Columbia University

Whistleblower: Columbia University stroke experiments in baboons (2003)

In October 2003, a Columbia University veterinarian exposed experiments being conducted by assistant professor of neurology and neurosurgery E. Sander Connolly. [1] The veterinarian “turned to PETA after her concerns for the animals’ well-being were ignored by school officials and, later, by the federal agencies tasked with overseeing the school.” [2] 

Connolly was causing strokes in baboons by removing their eyeballs, then reaching a clamp through the eye socket to the brain. He would clamp the internal carotid artery to induce a stroke, so that he could test a drug to treat stokes. [3]

The experiments were carried out multiple times between July 2001 and September 2002, while the whistleblower was employed as a veterinarian at Columbia. She contacted PETA after the university consistently failed to follow the protocol, which called for post-operative monitoring, pain medications, or timely euthanasia for animals in severe distress. Some animals languished in severe distress for up to seven days until they died or were killed.

Dr. Nicholas Dodman, a board-certified anesthesiologist and former professor of veterinary anesthesiology, reviewed the Columbia protocol and concluded that the analgesic was inadequate to prevent the perception of pain during removal of the eye and some other aspects of the surgery, a view shared by the veterinarian/whistleblower.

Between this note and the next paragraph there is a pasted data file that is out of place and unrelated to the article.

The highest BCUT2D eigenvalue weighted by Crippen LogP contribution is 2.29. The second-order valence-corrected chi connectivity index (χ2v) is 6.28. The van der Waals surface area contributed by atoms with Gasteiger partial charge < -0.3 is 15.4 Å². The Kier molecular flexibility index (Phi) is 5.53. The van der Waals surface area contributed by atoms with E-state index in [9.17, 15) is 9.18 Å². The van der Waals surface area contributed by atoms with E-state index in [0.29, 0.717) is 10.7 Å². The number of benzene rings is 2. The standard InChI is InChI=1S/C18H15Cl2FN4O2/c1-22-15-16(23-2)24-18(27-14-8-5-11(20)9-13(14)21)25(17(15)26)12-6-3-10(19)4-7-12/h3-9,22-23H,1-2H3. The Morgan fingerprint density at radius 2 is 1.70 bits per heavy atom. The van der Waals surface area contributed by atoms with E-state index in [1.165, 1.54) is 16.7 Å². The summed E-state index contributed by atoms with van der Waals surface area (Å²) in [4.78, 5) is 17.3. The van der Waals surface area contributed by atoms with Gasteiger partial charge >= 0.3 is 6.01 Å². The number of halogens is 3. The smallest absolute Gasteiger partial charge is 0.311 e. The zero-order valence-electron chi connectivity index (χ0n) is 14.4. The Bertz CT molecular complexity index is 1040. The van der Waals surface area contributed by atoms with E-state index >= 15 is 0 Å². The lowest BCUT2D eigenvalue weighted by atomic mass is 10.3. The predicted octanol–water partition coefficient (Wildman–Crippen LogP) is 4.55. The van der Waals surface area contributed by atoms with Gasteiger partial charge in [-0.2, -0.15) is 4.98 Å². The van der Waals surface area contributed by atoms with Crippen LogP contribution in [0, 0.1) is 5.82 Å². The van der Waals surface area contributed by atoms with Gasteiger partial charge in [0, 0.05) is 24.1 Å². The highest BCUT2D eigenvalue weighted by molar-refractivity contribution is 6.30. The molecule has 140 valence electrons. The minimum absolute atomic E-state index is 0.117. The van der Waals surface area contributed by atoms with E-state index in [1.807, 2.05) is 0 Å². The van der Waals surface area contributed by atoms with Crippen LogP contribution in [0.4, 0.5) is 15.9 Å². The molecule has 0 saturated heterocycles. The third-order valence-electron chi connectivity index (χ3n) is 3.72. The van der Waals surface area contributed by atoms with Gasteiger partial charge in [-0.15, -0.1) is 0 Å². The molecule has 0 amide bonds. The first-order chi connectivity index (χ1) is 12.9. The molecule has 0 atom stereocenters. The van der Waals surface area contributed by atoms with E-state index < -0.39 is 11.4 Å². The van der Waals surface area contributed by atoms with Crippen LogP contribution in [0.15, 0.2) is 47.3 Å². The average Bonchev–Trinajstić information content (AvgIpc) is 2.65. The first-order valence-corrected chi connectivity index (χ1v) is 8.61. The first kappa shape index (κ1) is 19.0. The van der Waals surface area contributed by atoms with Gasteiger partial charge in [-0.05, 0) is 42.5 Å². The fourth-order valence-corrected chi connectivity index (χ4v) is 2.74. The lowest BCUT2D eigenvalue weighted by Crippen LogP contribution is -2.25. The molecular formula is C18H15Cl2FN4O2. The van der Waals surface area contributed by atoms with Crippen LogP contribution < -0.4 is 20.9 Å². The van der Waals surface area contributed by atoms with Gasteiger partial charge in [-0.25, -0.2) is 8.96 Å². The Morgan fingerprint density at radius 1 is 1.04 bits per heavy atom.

In a letter to PETA, neurologist Robert S. Hoffman said the baboons are "kept alive for either three or ten days after experiencing a major stroke and in a condition of profound disability. This is obviously as terrifying for animals as it is for humans unless one believes that animals are incapable of terror or other emotional distress." [4]

In an interview with the Associated Press the whistleblower stated: "What I saw at Columbia was apathy on the part of the employees, and almost purposeful neglect on the part of veterinarians. … People at Columbia wouldn't talk to me. If you express concern, you get blacklisted." [5]

The US Department of Agriculture and Office of Laboratory Animal Welfare subsequently investigated the matter and concluded that 11 of the baboons had received “inadequate or questionable care.”

[1], “Columbia in animal cruelty dispute,” October 12, 2003,

[2] People for the Ethical Treatment of Animals, “Columbia University Cruelty,”

[3]  Huang J, Mocco J, Choudhri TF, et al. (December 2000). "A modified transorbital baboon model of reperfused stroke". Stroke 31 (12): 3054–63

[4], “Columbia in animal cruelty dispute,” October 12, 2003,

[5]  Ibid.